Meta-Analysis comparing outcomes and need for renal replacement therapy of Transcatheter aortic valve implantation versus surgical aortic valve replacement

Document Type



Medical College Pakistan; Cardiology


Acute kidney injury (AKI) is commonly associated with aortic valve replacement. Surgical aortic valve replacement (SAVR) is a known risk factor for AKI but little is known about the short- and long-term effects of transcatheter aortic valve implantation (TAVI). The purpose of our analysis is to identify the short- and long-term effect of TAVI on renal out-comes. We searched Medline and PUB MED from January 1, 2000 to November 6, 2017for randomized control trials (RCTs) comparing TAVI to SAVR in patients with severe aortic stenosis. Three hundred sixty-nine trials were identified, 6 RCTs were included in our analysis. RevMan version 5.3 was used for statistical analysis. Heterogeneity is calculated using I2statistics. Primary outcomes were AKI within 30 days and 1 year of TAVI, and requirement for renal replacement therapy. We included 5,536 patients (2,796 inTAVI and 2,740 in SAVR arm) from 6 RCTs. Baseline characteristics were similar. There was reduced incidence of AKI at 30 days of TAVI compared with SAVR, 57 versus 133(odds ratio [OR] 0.40, confidence interval [CI] 0.28 to 0.56, p <0.00001, I2= 7%) with no difference at 1 year (OR 0.65, CI 0.32 to 1.32, p = 0.23, I2= 76%) and need for renal replacement therapy OR 0.95, CI 0.50 to 1.80, p = 0.87, I2= 0%). The permanent pacemaker was more frequent in the TAVI arm compared with SAVR arm, 379 versus 110, (OR 3.75, CI 1.67 to 8.42, p = 0.001, I2= 89%). In conclusion, TAVI is associated with a reduction inAKIs at 30 days despite the exposure to contrast and a higher incidence of new permanent pacemaker placement.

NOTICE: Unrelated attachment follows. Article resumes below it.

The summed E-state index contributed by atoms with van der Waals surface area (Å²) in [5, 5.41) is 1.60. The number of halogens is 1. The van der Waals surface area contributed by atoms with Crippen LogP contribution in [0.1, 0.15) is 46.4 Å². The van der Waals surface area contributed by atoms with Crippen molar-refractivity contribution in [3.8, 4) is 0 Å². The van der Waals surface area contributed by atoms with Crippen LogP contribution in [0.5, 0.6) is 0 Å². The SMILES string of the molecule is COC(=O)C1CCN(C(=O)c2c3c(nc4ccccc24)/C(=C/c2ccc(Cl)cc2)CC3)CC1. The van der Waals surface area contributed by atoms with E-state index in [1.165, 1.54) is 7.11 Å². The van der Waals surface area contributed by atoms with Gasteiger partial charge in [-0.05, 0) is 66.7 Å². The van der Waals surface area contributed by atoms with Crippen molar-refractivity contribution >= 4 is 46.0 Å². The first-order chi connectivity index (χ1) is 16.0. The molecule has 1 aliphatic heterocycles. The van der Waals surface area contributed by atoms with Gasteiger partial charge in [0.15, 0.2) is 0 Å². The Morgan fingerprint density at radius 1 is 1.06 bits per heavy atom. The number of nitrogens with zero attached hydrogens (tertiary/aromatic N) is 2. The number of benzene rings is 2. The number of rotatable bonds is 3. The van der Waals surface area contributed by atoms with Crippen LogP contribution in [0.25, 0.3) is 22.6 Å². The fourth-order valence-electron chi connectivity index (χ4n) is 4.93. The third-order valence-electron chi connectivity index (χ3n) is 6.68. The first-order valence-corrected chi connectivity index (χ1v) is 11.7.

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Publication (Name of Journal)

The Journal of American Cardiology